Debate As To Whether Dublin Man Got A “Good Hiding” Or A “Bad Hiding”


“WHAT is the difference between a good hiding and a bad hiding?” wondered one Dublin man today during a prolonged assault by three youths on O’Connell Street that lasted almost ten minutes.

“This feels bad, but I’m still alive… so that’s a good hiding, isn’t it?” mused Ian Keneally, receiving his ninth kick to the head, “Be interesting to get the public’s opinion on this”.

The growing crowd of onlookers and Gardai, who were also wondering how to describe the assault, debated the correct adjective to use when describing the beating.

“I’d say he’s getting a good hiding,” said one member of An Garda Siochana, who had already broken up a similar altercation on O’Connell Street that morning, and felt he’d ‘done enough that day’.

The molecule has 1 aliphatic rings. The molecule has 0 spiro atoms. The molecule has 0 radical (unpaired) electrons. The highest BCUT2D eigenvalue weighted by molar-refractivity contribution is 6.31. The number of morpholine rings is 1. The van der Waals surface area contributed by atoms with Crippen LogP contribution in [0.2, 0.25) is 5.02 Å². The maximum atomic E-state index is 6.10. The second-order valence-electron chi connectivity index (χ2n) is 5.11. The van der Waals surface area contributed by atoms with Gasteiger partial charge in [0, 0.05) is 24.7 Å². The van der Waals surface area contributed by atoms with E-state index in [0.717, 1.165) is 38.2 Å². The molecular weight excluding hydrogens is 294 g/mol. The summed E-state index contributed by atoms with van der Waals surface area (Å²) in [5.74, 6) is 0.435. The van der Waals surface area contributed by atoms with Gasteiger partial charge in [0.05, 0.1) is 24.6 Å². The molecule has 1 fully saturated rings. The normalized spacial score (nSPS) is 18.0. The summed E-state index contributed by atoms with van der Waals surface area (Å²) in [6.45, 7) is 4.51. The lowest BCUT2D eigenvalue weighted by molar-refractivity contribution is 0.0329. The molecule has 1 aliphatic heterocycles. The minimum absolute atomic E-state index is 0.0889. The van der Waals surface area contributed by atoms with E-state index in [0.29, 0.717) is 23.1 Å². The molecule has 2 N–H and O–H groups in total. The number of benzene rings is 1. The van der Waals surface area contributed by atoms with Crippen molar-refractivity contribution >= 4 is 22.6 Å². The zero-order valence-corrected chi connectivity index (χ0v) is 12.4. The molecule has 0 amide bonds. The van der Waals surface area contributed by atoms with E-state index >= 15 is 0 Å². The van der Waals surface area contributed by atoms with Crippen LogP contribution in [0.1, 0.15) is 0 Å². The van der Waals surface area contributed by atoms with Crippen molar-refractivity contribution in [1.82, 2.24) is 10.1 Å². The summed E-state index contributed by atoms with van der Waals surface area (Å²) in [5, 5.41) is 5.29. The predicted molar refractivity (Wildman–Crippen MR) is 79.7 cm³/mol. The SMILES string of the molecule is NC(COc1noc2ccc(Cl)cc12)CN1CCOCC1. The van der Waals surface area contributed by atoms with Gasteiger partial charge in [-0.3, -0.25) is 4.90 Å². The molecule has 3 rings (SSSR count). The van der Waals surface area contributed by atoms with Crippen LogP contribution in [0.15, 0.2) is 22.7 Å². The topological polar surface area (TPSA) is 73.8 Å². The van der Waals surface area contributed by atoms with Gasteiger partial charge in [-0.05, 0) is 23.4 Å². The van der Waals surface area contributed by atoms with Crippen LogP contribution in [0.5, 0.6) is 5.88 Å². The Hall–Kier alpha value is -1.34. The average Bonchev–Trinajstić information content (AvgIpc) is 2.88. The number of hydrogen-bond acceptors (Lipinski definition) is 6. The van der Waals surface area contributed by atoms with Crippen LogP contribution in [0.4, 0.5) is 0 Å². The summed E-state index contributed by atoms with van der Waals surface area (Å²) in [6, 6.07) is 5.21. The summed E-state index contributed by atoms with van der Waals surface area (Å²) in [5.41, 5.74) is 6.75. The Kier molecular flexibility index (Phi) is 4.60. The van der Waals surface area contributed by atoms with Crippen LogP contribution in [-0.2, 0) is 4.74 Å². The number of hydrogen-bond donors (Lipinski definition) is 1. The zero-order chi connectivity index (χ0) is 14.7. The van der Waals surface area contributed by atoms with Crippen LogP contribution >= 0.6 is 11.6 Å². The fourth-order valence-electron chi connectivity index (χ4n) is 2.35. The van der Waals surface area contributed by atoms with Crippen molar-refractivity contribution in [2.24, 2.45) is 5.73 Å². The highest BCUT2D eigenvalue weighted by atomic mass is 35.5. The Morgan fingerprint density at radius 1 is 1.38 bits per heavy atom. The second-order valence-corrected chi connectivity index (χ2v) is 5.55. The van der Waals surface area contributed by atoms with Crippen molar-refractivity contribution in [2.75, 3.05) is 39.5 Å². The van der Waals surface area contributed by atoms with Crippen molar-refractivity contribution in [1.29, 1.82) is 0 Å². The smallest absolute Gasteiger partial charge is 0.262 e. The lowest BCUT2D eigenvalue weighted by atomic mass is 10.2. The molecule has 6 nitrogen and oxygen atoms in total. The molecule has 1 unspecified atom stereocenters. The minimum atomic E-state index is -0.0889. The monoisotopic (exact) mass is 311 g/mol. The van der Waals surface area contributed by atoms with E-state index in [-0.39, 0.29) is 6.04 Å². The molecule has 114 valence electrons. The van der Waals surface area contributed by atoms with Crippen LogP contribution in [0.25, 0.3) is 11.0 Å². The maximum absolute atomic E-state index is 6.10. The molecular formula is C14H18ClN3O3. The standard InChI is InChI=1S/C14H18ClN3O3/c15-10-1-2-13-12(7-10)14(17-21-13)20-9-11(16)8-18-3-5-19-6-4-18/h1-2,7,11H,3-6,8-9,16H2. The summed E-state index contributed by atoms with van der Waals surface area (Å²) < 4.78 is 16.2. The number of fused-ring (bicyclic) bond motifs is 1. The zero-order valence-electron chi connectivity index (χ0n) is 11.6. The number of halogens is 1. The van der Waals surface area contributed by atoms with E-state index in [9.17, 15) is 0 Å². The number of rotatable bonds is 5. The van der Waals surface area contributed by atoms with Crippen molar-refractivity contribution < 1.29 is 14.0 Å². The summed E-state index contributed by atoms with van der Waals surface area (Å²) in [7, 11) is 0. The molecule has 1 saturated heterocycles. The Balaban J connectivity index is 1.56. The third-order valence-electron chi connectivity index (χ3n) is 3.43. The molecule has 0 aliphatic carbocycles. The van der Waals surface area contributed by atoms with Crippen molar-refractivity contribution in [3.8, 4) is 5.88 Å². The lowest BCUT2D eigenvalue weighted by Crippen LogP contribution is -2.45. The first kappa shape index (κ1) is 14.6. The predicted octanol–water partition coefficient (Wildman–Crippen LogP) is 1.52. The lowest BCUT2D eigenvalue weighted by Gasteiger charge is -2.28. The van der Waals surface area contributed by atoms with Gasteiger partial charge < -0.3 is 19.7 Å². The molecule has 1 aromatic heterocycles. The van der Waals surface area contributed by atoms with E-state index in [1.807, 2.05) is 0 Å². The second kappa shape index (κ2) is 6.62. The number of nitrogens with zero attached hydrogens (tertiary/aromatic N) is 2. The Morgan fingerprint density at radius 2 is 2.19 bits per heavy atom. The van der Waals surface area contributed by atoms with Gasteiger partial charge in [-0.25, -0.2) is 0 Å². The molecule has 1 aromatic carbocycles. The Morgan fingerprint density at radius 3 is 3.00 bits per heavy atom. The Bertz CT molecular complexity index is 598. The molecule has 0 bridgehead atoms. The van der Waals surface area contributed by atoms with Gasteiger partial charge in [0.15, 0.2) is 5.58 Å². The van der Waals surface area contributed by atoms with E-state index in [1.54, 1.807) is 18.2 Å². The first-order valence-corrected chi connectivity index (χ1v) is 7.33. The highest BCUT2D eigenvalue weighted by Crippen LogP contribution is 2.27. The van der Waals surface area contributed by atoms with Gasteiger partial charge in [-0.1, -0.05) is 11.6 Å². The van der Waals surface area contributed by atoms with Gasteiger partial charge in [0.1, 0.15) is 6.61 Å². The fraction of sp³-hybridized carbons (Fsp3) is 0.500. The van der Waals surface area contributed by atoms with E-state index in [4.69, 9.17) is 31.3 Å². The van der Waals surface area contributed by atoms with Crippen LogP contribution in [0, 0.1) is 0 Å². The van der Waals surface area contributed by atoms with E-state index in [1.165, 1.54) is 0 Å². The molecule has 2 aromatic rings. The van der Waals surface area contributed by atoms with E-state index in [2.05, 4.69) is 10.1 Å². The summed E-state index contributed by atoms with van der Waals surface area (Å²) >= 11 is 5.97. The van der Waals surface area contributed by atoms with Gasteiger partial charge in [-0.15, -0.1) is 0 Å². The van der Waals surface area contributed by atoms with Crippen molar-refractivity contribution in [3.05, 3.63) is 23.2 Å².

“Then again, maybe it’s only a ‘good hiding’ when you discuss what he’s been given, and not what he’s getting. ‘They gave him a good hiding… he got a bad hiding’, you know? It’s one of those grammar puzzles, I think you can be right either way”.

Paramedics later described Mr. Keneally as being the victim of a ‘bad beating’ when resetting his dislocated jaw, but subsequent judges described it as a ‘good hiding’ when handing down suspended sentences to his attackers, still leaving the details of the case shrouded in mystery.